Mobile handsets continue to be the most common way consumers are accessing the internet while the largest volume of data is downloaded over fixed lines, as shown in a new ACCC data report on internet activity.
The report, for the period ending 31 December 2018, also provides information on the number of retail services in operation (SIOs) by connection type and download speeds as well as the volume of data downloaded within Australia.
The total number of retail SIOs reached 39.9 million as at the end of last year; 24.3 million of these were mobile handsets, 8.4 million were wireless broadband and 7.2 million were fixed-line/wired broadband.
“This report provides a clear indication that while consumers are most often using their phones to access the internet, when downloading significant content they currently favour fixed line connections,” ACCC Commissioner Cristina Cifuentes said.
Figure 1. Proportion of retail SIOs by type of access connection
The greatest proportion of total fixed-line/wired connections are fibre connections (at 49 per cent) with DSL connections accounting for 34 per cent.
Fixed-line/wired technologies accounted for 91 per cent of the total volume of data downloaded. Mobile handsets and wireless broadband contributed significantly less to the total with proportions of 6 per cent and 3 per cent respectively.
“The volume of data downloaded is expected to grow exponentially as the result of the increased usage of content streaming services such as Netflix, social media such as Facebook, and applications including online gaming that continue to incorporate content-rich and video components,” Ms Cifuentes added.
Figure 2. Volume of data downloaded by type of access connection group
“The most popular speed tier for fixed line and wireless broadband SIOs (excluding mobile handset) is less than 24 megabits per second,” Ms Cifuentes said.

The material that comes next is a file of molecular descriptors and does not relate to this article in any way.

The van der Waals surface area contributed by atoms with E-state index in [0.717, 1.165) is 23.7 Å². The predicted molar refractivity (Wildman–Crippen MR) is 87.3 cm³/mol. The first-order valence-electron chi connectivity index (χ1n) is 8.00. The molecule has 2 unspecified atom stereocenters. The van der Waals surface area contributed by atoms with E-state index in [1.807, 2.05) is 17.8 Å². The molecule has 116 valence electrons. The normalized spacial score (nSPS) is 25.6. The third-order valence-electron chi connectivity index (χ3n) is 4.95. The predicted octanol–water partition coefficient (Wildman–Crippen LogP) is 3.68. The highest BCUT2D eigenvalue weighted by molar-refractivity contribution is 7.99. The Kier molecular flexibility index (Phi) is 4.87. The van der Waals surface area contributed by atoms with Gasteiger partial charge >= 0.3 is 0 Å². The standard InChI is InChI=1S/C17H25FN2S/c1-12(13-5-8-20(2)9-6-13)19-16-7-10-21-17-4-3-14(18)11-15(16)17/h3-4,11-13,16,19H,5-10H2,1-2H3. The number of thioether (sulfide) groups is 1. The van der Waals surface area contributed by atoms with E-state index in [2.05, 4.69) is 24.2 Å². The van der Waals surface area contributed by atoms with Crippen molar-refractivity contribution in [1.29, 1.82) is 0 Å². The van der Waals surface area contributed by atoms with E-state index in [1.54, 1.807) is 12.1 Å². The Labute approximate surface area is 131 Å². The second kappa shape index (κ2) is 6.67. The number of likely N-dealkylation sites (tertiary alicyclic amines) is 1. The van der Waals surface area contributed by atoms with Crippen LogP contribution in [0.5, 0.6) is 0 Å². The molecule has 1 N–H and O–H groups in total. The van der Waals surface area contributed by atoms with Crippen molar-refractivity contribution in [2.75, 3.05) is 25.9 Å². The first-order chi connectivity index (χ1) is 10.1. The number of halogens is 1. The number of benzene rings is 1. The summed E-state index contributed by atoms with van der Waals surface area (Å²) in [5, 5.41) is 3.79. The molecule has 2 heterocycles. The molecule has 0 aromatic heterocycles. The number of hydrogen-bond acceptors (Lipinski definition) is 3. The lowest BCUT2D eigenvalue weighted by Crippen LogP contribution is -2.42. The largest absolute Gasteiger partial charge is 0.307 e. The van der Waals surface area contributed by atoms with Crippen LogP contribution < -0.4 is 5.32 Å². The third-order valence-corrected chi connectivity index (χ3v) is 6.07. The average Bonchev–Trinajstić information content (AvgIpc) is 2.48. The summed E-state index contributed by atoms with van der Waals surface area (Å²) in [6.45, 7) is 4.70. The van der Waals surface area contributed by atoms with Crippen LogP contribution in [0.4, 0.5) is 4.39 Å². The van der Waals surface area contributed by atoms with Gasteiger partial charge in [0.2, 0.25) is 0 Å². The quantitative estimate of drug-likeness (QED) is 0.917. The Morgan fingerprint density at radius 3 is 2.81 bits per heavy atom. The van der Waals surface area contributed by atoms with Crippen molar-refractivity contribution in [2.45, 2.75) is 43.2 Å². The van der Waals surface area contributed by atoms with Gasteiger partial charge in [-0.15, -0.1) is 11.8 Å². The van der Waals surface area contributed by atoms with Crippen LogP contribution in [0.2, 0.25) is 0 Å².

The speed tier of less than 24 megabits per second (Mbps) accounted for 61 per cent of all fixed-line/wired and wireless broadband SIOs (excluding mobile handset), followed by the 24 Mbps to less than 50 Mbps (25 per cent), 50 Mbps to less than 100 Mbps (8 per cent) and
100 Mbps or greater (5 per cent).
Data for the report was collected under the Internet Activity Record Keeping Rule (RKR).
In accordance with the two tier approach of this RKR, the contents of this report will be changing from the June 2019 report onwards. The ACCC will be releasing a richer dataset of internet activity information with a greater level of granularity and disaggregation.
Similar information on internet activity data was previously collected by the Australia Bureau of Statistics (ABS) under the discontinued Internet Activity Survey (IAS). However, this report is not directly comparable to the previous IAS.
Fewer data providers are subject to the Internet Activity RKR than provided information to the ABS for the IAS. Additionally, some data providers advised the ACCC of changes in their internal reporting systems which improved the accuracy of the internet activity metrics they
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